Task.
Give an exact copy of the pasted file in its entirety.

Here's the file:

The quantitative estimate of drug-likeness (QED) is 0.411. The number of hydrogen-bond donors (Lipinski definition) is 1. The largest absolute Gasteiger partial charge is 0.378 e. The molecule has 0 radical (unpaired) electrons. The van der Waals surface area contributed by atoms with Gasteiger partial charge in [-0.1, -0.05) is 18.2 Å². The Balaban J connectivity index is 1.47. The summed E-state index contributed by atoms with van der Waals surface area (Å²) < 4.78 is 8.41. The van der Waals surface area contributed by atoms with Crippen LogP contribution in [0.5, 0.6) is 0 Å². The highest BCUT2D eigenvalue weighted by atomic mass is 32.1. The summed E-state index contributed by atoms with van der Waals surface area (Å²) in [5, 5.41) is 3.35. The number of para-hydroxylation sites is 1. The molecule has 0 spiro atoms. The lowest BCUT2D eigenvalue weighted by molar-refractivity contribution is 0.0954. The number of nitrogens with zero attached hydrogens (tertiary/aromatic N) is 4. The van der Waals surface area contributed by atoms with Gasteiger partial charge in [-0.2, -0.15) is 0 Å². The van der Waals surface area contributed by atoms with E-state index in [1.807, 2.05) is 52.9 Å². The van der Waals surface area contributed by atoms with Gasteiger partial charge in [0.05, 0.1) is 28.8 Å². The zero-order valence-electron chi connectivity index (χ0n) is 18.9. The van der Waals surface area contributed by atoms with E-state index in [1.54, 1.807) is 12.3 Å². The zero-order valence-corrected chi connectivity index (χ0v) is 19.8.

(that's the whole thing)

The quantitative estimate of drug-likeness (QED) is 0.411. The number of hydrogen-bond donors (Lipinski definition) is 1. The largest absolute Gasteiger partial charge is 0.378 e. The molecule has 0 radical (unpaired) electrons. The van der Waals surface area contributed by atoms with Gasteiger partial charge in [-0.1, -0.05) is 18.2 Å². The Balaban J connectivity index is 1.47. The summed E-state index contributed by atoms with van der Waals surface area (Å²) < 4.78 is 8.41. The van der Waals surface area contributed by atoms with Crippen LogP contribution in [0.5, 0.6) is 0 Å². The highest BCUT2D eigenvalue weighted by atomic mass is 32.1. The summed E-state index contributed by atoms with van der Waals surface area (Å²) in [5, 5.41) is 3.35. The number of para-hydroxylation sites is 1. The molecule has 0 spiro atoms. The lowest BCUT2D eigenvalue weighted by molar-refractivity contribution is 0.0954. The number of nitrogens with zero attached hydrogens (tertiary/aromatic N) is 4. The van der Waals surface area contributed by atoms with Gasteiger partial charge in [-0.2, -0.15) is 0 Å². The van der Waals surface area contributed by atoms with E-state index in [1.807, 2.05) is 52.9 Å². The van der Waals surface area contributed by atoms with Gasteiger partial charge in [0.05, 0.1) is 28.8 Å². The zero-order valence-electron chi connectivity index (χ0n) is 18.9. The van der Waals surface area contributed by atoms with E-state index in [1.54, 1.807) is 12.3 Å². The zero-order valence-corrected chi connectivity index (χ0v) is 19.8.